If you think about it, it’s incredible to consider how many websites are entirely black and white. It’s even more startling when you put that another way: when a site only uses white, grey and black, it has no colour at all.
This week marks my five-year freelance anniversary. The time has flown, and I’ve learnt a great deal over the years. I made lots of mistakes in the beginning, but these have helped me to refine many aspects of my freelance life over the years.
To mark this milestone, here are 20 pieces of practical advice I wish I’d taken (more) heed of when I started out.
Every website running WordPress, or just about any other CMS for that matter, should have some security and backup system in place. Whenever I log in to a new client’s WordPress site, these are the very first things that I check.
I am continually surprised by the number of client sites I access that have no security or backup system in place.
If you’re building your first website, or having it built for you, what should be making sure is in place?
If you run a website, it’s likely that you’ll come across the terms cache or caching at some point. If you have worked with a web designer or developer, they have probably asked you to “clear your browser cache” at some point.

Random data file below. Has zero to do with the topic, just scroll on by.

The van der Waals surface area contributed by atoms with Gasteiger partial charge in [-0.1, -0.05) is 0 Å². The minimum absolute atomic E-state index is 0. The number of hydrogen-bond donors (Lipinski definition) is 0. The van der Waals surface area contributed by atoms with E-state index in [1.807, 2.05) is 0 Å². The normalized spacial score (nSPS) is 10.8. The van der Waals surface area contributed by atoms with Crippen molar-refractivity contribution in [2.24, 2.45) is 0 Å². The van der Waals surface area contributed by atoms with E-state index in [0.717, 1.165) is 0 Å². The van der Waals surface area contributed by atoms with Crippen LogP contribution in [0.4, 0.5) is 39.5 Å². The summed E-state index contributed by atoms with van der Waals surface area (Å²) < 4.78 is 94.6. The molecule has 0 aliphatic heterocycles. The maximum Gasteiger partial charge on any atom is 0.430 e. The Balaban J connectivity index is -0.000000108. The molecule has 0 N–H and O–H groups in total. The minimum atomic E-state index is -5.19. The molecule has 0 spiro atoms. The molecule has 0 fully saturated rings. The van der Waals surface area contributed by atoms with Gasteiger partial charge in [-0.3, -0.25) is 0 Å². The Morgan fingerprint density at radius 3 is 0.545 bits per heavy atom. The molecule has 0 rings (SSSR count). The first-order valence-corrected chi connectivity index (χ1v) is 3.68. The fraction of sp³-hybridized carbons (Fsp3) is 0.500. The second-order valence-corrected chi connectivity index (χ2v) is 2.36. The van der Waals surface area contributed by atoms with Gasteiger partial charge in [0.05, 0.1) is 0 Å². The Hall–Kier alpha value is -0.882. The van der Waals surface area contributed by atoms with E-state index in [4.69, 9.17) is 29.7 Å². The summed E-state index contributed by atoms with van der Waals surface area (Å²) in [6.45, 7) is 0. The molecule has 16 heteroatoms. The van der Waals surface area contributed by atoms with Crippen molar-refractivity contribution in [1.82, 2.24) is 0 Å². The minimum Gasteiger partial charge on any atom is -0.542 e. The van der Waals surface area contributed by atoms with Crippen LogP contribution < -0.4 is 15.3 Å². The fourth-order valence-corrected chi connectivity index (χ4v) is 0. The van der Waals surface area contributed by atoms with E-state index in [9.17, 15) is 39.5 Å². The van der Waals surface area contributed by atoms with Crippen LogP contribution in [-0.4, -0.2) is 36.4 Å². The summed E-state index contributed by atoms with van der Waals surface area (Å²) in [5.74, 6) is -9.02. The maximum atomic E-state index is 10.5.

So what exactly is a cache and how does it affect your website?
When I published my post on payment terms last week, I wasn’t expecting it to kick up such a storm. The topic seemed to particularly resonate with the copywriter community, where large numbers of freelancers are bound to extended payment terms with clients of all sizes.
It became apparent from the various Twitter threads that many freelancers are dealing with larger companies where there is no hope of such a short turnaround time. To make matters worse, many demand long payment terms and then fail to pay on time.
This post looks at some methods freelancers can use to manage late or non-payment.
“If my website host offers backups, why do I need a separate backup plugin?” This is a question I’m asked frequently.
I would always recommend setting up a separate backup plugin that regularly, and automatically, backs up your WordPress site to an off-server location.
I’ve talked about the importance of backups before but let’s have a quick look at some of the reasons you shouldn’t rely on your host’s backups.
I love seeing good typography on the web.
At it’s best, well-set type can make paragraphs read effortlessly, making an otherwise fairly typical design something unforgettable. At it’s worst, poor typography can make text difficult to read and create a clunky reading experience.
Find out what some of the most common web typography issues are and help to prevent them on your website.
One of the most confusing topics for website owners can be who to host their website with. There are so many companies available, offering a wide range of services at different price points. How do you know which service is most appropriate for your website?